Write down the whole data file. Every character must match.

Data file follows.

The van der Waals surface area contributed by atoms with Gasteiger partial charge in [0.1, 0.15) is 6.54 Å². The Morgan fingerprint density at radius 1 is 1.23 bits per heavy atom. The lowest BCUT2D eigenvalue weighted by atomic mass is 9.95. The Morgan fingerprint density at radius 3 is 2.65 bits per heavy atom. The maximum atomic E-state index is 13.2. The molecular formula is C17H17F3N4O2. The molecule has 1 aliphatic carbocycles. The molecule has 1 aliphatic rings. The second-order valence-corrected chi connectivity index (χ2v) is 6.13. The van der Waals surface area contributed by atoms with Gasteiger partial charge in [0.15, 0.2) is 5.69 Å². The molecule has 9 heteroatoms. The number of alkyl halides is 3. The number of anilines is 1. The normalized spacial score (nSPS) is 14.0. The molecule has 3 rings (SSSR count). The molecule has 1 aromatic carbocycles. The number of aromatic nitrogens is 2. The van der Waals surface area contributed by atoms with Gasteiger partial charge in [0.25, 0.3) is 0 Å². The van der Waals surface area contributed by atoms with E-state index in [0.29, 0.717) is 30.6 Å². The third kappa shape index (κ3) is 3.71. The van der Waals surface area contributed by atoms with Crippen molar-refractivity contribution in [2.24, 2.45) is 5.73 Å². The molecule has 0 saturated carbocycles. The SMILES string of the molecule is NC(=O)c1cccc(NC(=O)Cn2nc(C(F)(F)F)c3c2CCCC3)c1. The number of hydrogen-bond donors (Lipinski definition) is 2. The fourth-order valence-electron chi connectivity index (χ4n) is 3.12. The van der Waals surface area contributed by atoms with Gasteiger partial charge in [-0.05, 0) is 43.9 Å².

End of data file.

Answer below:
The van der Waals surface area contributed by atoms with Gasteiger partial charge in [0.1, 0.15) is 6.54 Å². The Morgan fingerprint density at radius 1 is 1.23 bits per heavy atom. The lowest BCUT2D eigenvalue weighted by atomic mass is 9.95. The Morgan fingerprint density at radius 3 is 2.65 bits per heavy atom. The maximum atomic E-state index is 13.2. The molecular formula is C17H17F3N4O2. The molecule has 1 aliphatic carbocycles. The molecule has 1 aliphatic rings. The second-order valence-corrected chi connectivity index (χ2v) is 6.13. The van der Waals surface area contributed by atoms with Gasteiger partial charge in [0.15, 0.2) is 5.69 Å². The molecule has 9 heteroatoms. The number of alkyl halides is 3. The number of anilines is 1. The normalized spacial score (nSPS) is 14.0. The molecule has 3 rings (SSSR count). The molecule has 1 aromatic carbocycles. The number of aromatic nitrogens is 2. The van der Waals surface area contributed by atoms with Gasteiger partial charge in [0.25, 0.3) is 0 Å². The van der Waals surface area contributed by atoms with E-state index in [0.29, 0.717) is 30.6 Å². The third kappa shape index (κ3) is 3.71. The van der Waals surface area contributed by atoms with Crippen molar-refractivity contribution in [2.24, 2.45) is 5.73 Å². The molecule has 0 saturated carbocycles. The SMILES string of the molecule is NC(=O)c1cccc(NC(=O)Cn2nc(C(F)(F)F)c3c2CCCC3)c1. The number of hydrogen-bond donors (Lipinski definition) is 2. The fourth-order valence-electron chi connectivity index (χ4n) is 3.12. The van der Waals surface area contributed by atoms with Gasteiger partial charge in [-0.05, 0) is 43.9 Å².